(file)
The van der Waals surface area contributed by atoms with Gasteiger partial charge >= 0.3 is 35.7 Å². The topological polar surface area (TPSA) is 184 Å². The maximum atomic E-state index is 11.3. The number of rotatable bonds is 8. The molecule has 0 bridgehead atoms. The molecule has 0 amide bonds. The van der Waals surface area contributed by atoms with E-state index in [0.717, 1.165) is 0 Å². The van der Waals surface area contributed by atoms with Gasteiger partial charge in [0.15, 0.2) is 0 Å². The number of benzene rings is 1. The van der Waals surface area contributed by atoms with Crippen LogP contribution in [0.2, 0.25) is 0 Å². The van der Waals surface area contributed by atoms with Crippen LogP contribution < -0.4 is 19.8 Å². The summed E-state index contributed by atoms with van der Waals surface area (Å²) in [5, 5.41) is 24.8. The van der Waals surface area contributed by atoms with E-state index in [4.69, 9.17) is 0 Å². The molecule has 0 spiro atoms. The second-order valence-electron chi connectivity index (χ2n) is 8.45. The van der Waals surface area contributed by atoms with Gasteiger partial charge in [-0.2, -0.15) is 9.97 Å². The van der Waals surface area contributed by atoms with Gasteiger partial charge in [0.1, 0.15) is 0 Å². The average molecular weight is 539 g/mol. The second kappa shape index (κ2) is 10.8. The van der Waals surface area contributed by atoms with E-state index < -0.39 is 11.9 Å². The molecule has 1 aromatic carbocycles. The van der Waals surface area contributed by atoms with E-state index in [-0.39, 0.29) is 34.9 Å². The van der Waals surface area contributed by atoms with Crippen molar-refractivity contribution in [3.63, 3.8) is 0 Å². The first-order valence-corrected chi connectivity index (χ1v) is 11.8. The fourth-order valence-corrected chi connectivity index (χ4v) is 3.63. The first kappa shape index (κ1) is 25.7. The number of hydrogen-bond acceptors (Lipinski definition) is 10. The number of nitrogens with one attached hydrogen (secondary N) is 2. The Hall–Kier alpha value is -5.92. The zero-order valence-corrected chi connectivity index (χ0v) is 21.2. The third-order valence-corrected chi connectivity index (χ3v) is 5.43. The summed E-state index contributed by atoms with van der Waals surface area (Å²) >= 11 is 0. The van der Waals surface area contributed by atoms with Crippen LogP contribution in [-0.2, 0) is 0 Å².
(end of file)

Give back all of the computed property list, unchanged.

The van der Waals surface area contributed by atoms with Gasteiger partial charge >= 0.3 is 35.7 Å². The topological polar surface area (TPSA) is 184 Å². The maximum atomic E-state index is 11.3. The number of rotatable bonds is 8. The molecule has 0 bridgehead atoms. The molecule has 0 amide bonds. The van der Waals surface area contributed by atoms with E-state index in [0.717, 1.165) is 0 Å². The van der Waals surface area contributed by atoms with Gasteiger partial charge in [0.15, 0.2) is 0 Å². The number of benzene rings is 1. The van der Waals surface area contributed by atoms with Crippen LogP contribution in [0.2, 0.25) is 0 Å². The van der Waals surface area contributed by atoms with Crippen LogP contribution < -0.4 is 19.8 Å². The summed E-state index contributed by atoms with van der Waals surface area (Å²) in [5, 5.41) is 24.8. The van der Waals surface area contributed by atoms with E-state index in [4.69, 9.17) is 0 Å². The molecule has 0 spiro atoms. The second-order valence-electron chi connectivity index (χ2n) is 8.45. The van der Waals surface area contributed by atoms with Gasteiger partial charge in [-0.2, -0.15) is 9.97 Å². The van der Waals surface area contributed by atoms with Gasteiger partial charge in [0.1, 0.15) is 0 Å². The average molecular weight is 539 g/mol. The second kappa shape index (κ2) is 10.8. The van der Waals surface area contributed by atoms with E-state index < -0.39 is 11.9 Å². The molecule has 1 aromatic carbocycles. The van der Waals surface area contributed by atoms with E-state index in [-0.39, 0.29) is 34.9 Å². The van der Waals surface area contributed by atoms with Crippen molar-refractivity contribution in [3.63, 3.8) is 0 Å². The first-order valence-corrected chi connectivity index (χ1v) is 11.8. The fourth-order valence-corrected chi connectivity index (χ4v) is 3.63. The first kappa shape index (κ1) is 25.7. The number of hydrogen-bond acceptors (Lipinski definition) is 10. The number of nitrogens with one attached hydrogen (secondary N) is 2. The Hall–Kier alpha value is -5.92. The zero-order valence-corrected chi connectivity index (χ0v) is 21.2. The third-order valence-corrected chi connectivity index (χ3v) is 5.43. The summed E-state index contributed by atoms with van der Waals surface area (Å²) >= 11 is 0. The van der Waals surface area contributed by atoms with Crippen LogP contribution in [-0.2, 0) is 0 Å².